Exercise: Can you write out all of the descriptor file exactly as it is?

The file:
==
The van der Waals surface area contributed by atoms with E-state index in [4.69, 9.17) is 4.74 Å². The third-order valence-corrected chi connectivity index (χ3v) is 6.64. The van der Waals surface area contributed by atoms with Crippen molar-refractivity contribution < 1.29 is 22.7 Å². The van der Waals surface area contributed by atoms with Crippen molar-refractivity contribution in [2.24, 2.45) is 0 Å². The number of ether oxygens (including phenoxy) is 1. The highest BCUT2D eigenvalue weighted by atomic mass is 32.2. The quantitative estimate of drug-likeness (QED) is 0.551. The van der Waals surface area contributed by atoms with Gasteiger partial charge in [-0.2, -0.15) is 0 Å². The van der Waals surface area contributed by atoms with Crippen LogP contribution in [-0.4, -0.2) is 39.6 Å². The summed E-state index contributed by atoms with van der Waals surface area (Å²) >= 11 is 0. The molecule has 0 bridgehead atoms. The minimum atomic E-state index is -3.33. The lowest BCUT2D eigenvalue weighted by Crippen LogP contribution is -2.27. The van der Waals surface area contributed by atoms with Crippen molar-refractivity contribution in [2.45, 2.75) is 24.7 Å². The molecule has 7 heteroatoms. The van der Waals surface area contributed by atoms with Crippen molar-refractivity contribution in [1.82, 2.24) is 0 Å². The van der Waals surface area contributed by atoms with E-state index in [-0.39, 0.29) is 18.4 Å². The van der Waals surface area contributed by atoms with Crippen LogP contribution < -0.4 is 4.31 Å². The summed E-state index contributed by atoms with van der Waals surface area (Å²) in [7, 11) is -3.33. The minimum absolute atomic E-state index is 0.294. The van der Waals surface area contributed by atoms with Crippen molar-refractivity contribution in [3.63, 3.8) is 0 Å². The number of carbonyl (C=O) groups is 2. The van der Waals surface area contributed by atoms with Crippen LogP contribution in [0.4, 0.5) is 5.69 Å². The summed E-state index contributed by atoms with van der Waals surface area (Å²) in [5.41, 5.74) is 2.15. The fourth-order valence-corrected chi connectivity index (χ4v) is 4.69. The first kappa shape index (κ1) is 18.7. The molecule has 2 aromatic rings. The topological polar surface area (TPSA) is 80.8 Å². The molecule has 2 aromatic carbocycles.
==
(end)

The van der Waals surface area contributed by atoms with E-state index in [4.69, 9.17) is 4.74 Å². The third-order valence-corrected chi connectivity index (χ3v) is 6.64. The van der Waals surface area contributed by atoms with Crippen molar-refractivity contribution < 1.29 is 22.7 Å². The van der Waals surface area contributed by atoms with Crippen molar-refractivity contribution in [2.24, 2.45) is 0 Å². The number of ether oxygens (including phenoxy) is 1. The highest BCUT2D eigenvalue weighted by atomic mass is 32.2. The quantitative estimate of drug-likeness (QED) is 0.551. The van der Waals surface area contributed by atoms with Gasteiger partial charge in [-0.2, -0.15) is 0 Å². The van der Waals surface area contributed by atoms with Crippen LogP contribution in [-0.4, -0.2) is 39.6 Å². The summed E-state index contributed by atoms with van der Waals surface area (Å²) >= 11 is 0. The molecule has 0 bridgehead atoms. The minimum atomic E-state index is -3.33. The lowest BCUT2D eigenvalue weighted by Crippen LogP contribution is -2.27. The van der Waals surface area contributed by atoms with Crippen molar-refractivity contribution in [2.45, 2.75) is 24.7 Å². The molecule has 7 heteroatoms. The van der Waals surface area contributed by atoms with Crippen molar-refractivity contribution in [1.82, 2.24) is 0 Å². The van der Waals surface area contributed by atoms with E-state index in [-0.39, 0.29) is 18.4 Å². The van der Waals surface area contributed by atoms with Crippen LogP contribution < -0.4 is 4.31 Å². The summed E-state index contributed by atoms with van der Waals surface area (Å²) in [7, 11) is -3.33. The minimum absolute atomic E-state index is 0.294. The van der Waals surface area contributed by atoms with Crippen molar-refractivity contribution in [3.63, 3.8) is 0 Å². The number of carbonyl (C=O) groups is 2. The van der Waals surface area contributed by atoms with Crippen LogP contribution in [0.4, 0.5) is 5.69 Å². The summed E-state index contributed by atoms with van der Waals surface area (Å²) in [5.41, 5.74) is 2.15. The fourth-order valence-corrected chi connectivity index (χ4v) is 4.69. The first kappa shape index (κ1) is 18.7. The molecule has 2 aromatic rings. The topological polar surface area (TPSA) is 80.8 Å². The molecule has 2 aromatic carbocycles.